After some reflection, I have discovered that the annual feeling that the Christmas tree stirs in me is more existential than just the seasonal blues or the SAD — Seasonal Affective Disorder — that can come with a northern winter. Perverse as it may seem to the consumer-driven Christmas industry that bids our hearts be cheery, I have come to the conclusion that contemplation on the origin of the old Tannenbaum can bring us to remember the experience of shame. Acknowledging the dynamic of shame may remind us of how our having fallen out of God's warm glow has been met with the restorative infusion of love in God's taking on our flesh in Jesus, the event we await in Advent.
To see how this works will require us to go back to the events that took place, as the Creation story goes, around the Paradise Tree in the Garden of Eden. It is not very well known, far less celebrated, that December 24 is the Feast Day of Adam and Eve. Rarely seen as deserving veneration, these two are in a sense exiled from the family history of humanity for having disobeyed God in the Garden and for introducing sin into the mix. But on the eve of Christmas, their exile is lifted, and they, along with the Paradise Tree, which is the object of their temptation, are allowed to come into our homes. It doesn't take too much imagination to see how the brightly colored glass bulbs hanging from our fir trees resemble the fruit that was forbidden.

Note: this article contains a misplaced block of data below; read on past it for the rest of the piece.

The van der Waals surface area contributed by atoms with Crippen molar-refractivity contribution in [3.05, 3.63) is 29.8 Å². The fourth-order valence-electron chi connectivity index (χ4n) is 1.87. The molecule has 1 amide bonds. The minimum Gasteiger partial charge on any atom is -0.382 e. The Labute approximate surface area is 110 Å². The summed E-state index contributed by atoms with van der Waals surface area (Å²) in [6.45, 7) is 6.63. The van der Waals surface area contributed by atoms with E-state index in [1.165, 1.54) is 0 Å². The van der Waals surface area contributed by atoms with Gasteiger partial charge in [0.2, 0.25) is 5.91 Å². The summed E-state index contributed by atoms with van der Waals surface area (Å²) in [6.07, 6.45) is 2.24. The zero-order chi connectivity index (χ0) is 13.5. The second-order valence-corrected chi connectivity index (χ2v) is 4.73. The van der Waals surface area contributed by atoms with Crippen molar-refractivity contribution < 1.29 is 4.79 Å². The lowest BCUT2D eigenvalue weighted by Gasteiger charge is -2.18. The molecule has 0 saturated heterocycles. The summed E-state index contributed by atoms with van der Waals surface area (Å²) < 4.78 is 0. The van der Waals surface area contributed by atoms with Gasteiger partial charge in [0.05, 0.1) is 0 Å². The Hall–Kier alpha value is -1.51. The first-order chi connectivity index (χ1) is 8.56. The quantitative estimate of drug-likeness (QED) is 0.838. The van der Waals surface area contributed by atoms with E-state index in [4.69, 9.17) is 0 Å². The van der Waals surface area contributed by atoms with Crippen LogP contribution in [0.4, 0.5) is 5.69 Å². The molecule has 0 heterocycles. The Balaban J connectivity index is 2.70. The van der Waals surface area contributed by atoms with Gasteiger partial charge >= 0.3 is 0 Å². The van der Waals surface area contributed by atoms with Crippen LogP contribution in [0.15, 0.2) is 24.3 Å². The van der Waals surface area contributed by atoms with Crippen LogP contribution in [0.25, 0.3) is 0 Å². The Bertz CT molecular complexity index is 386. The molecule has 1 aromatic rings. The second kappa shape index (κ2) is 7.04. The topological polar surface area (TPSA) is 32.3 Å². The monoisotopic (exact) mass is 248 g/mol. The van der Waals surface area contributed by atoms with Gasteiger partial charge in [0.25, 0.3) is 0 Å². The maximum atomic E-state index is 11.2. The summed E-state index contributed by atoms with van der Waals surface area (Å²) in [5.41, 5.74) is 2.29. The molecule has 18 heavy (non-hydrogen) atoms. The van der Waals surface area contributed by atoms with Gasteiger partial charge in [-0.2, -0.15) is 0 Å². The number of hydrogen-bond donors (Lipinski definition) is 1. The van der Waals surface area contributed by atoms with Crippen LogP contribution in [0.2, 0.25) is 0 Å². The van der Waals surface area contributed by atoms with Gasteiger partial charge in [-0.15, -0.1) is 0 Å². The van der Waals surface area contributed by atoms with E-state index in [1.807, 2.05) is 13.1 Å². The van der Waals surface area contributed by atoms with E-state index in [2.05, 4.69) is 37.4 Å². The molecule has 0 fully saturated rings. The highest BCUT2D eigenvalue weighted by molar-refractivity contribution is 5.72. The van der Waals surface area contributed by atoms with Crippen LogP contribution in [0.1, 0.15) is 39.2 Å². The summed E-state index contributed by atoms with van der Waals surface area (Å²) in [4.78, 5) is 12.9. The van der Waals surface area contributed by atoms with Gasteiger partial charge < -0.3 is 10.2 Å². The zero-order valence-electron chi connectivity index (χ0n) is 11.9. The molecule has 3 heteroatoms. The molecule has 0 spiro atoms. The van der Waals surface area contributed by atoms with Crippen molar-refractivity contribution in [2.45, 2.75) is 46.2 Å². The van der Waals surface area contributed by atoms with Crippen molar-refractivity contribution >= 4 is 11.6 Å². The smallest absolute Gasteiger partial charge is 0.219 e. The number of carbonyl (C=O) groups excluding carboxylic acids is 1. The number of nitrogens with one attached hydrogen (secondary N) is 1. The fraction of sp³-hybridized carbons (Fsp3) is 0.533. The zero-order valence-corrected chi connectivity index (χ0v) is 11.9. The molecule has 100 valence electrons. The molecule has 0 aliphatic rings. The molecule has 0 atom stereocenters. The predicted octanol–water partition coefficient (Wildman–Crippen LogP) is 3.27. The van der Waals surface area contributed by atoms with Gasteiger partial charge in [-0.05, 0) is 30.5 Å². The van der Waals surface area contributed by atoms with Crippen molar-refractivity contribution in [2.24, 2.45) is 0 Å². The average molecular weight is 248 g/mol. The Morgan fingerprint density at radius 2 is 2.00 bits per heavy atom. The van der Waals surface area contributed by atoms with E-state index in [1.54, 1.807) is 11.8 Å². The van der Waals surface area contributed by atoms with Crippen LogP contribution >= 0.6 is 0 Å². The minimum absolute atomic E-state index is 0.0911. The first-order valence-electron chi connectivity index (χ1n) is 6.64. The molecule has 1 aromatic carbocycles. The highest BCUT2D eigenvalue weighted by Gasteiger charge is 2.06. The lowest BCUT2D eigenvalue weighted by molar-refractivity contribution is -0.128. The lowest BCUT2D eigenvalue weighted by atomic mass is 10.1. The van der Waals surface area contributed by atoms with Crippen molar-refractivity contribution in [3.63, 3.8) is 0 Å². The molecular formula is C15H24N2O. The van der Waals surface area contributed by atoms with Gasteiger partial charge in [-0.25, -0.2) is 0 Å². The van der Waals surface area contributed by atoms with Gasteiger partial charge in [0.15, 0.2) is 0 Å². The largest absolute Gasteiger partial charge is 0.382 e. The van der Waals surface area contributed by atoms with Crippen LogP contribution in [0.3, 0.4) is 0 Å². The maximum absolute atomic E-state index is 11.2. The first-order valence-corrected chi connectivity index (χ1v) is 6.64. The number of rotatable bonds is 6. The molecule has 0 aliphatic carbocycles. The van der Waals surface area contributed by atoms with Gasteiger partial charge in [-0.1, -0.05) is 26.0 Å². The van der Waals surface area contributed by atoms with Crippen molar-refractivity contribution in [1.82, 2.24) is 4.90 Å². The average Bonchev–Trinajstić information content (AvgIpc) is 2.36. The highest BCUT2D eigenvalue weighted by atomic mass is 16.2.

Let's go back to that first story in our family history. If one searches the opening three chapters of Genesis looking for some indication of what it was like for Adam and Eve to be in that blessed state before the Fall, one might be surprised at how little we can say. Any emotional and psychological descriptions of that blessed state are absent. We can infer that they are in a state of bliss and contentment, but there is really no explicit indication that they are, in fact, happy. The best clue that we can take of some positive feeling from either of them comes from Adam upon his introduction to Eve after he wakes from that mysterious divine anesthesia needed for the extraction of his rib. "Then the man said, 'This at last is bone of my bones and flesh of my flesh ...'" (Genesis 2:23a). This "at last" would indicate some relief at no longer having to tend the Garden alone. It's as though Adam is saying, "Finally, after all this time, I have someone to talk to who can understand me because she shares what it means to have flesh like mine!" But even that might be a projection, an insertion of our own experience, into the Bible passage. Again, the Scripture is quite silent about the inner life of our spiritual ancestors. The only thing we can say for certain, based on what the Bible actually says, is found in the following verses: "And the man and his wife were both naked, and were not ashamed" (Genesis 2:25).